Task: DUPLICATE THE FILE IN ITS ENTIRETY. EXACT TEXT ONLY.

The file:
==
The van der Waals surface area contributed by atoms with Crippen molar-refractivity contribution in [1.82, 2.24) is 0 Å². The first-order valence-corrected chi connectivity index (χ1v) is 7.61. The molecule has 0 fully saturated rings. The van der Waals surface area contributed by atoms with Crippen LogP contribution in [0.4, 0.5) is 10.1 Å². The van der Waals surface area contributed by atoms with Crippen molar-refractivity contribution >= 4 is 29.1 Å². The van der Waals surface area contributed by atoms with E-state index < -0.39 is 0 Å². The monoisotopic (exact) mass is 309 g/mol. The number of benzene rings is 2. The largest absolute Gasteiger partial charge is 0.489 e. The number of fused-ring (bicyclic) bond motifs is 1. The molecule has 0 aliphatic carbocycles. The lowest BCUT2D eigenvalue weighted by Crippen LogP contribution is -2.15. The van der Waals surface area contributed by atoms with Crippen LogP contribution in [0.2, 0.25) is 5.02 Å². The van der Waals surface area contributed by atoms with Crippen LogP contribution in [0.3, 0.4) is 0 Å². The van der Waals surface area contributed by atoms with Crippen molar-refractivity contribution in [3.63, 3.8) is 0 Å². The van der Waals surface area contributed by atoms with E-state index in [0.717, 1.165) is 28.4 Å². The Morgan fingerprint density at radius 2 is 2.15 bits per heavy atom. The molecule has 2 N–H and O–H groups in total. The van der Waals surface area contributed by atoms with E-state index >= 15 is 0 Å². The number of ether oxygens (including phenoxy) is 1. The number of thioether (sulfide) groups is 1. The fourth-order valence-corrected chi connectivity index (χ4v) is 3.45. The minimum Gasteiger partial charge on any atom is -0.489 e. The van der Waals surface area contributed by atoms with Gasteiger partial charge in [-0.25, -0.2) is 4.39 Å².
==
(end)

The van der Waals surface area contributed by atoms with Crippen molar-refractivity contribution in [1.82, 2.24) is 0 Å². The first-order valence-corrected chi connectivity index (χ1v) is 7.61. The molecule has 0 fully saturated rings. The van der Waals surface area contributed by atoms with Crippen LogP contribution in [0.4, 0.5) is 10.1 Å². The van der Waals surface area contributed by atoms with Crippen molar-refractivity contribution >= 4 is 29.1 Å². The van der Waals surface area contributed by atoms with E-state index < -0.39 is 0 Å². The monoisotopic (exact) mass is 309 g/mol. The number of benzene rings is 2. The largest absolute Gasteiger partial charge is 0.489 e. The number of fused-ring (bicyclic) bond motifs is 1. The molecule has 0 aliphatic carbocycles. The lowest BCUT2D eigenvalue weighted by Crippen LogP contribution is -2.15. The van der Waals surface area contributed by atoms with Crippen LogP contribution in [0.2, 0.25) is 5.02 Å². The van der Waals surface area contributed by atoms with Crippen LogP contribution in [0.3, 0.4) is 0 Å². The van der Waals surface area contributed by atoms with Crippen molar-refractivity contribution in [3.63, 3.8) is 0 Å². The van der Waals surface area contributed by atoms with E-state index in [0.717, 1.165) is 28.4 Å². The Morgan fingerprint density at radius 2 is 2.15 bits per heavy atom. The molecule has 2 N–H and O–H groups in total. The van der Waals surface area contributed by atoms with E-state index >= 15 is 0 Å². The number of ether oxygens (including phenoxy) is 1. The number of thioether (sulfide) groups is 1. The fourth-order valence-corrected chi connectivity index (χ4v) is 3.45. The minimum Gasteiger partial charge on any atom is -0.489 e. The van der Waals surface area contributed by atoms with Gasteiger partial charge in [-0.25, -0.2) is 4.39 Å².